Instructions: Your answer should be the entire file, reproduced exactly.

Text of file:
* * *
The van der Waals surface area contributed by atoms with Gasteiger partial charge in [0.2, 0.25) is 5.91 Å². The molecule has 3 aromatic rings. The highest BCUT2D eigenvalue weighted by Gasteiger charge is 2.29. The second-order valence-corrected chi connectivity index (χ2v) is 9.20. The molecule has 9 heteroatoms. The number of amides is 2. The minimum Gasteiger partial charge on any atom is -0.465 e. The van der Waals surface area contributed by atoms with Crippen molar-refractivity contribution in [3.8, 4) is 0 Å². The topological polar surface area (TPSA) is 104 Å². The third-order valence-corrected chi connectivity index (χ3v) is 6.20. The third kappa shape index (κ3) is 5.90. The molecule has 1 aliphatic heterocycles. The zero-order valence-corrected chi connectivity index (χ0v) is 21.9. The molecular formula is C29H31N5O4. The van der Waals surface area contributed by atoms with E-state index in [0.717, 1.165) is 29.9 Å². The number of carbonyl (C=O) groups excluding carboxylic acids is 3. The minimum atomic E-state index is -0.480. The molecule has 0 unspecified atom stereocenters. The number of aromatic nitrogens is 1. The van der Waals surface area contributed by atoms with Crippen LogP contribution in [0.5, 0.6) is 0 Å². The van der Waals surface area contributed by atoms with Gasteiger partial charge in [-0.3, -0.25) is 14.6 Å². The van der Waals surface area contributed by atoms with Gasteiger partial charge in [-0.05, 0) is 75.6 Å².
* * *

The van der Waals surface area contributed by atoms with Gasteiger partial charge in [0.2, 0.25) is 5.91 Å². The molecule has 3 aromatic rings. The highest BCUT2D eigenvalue weighted by Gasteiger charge is 2.29. The second-order valence-corrected chi connectivity index (χ2v) is 9.20. The molecule has 9 heteroatoms. The number of amides is 2. The minimum Gasteiger partial charge on any atom is -0.465 e. The van der Waals surface area contributed by atoms with Crippen molar-refractivity contribution in [3.8, 4) is 0 Å². The topological polar surface area (TPSA) is 104 Å². The third-order valence-corrected chi connectivity index (χ3v) is 6.20. The third kappa shape index (κ3) is 5.90. The molecule has 1 aliphatic heterocycles. The zero-order valence-corrected chi connectivity index (χ0v) is 21.9. The molecular formula is C29H31N5O4. The van der Waals surface area contributed by atoms with E-state index in [0.717, 1.165) is 29.9 Å². The number of carbonyl (C=O) groups excluding carboxylic acids is 3. The minimum atomic E-state index is -0.480. The molecule has 0 unspecified atom stereocenters. The number of aromatic nitrogens is 1. The van der Waals surface area contributed by atoms with Crippen LogP contribution in [0.5, 0.6) is 0 Å². The van der Waals surface area contributed by atoms with Gasteiger partial charge in [-0.3, -0.25) is 14.6 Å². The van der Waals surface area contributed by atoms with Gasteiger partial charge in [-0.05, 0) is 75.6 Å².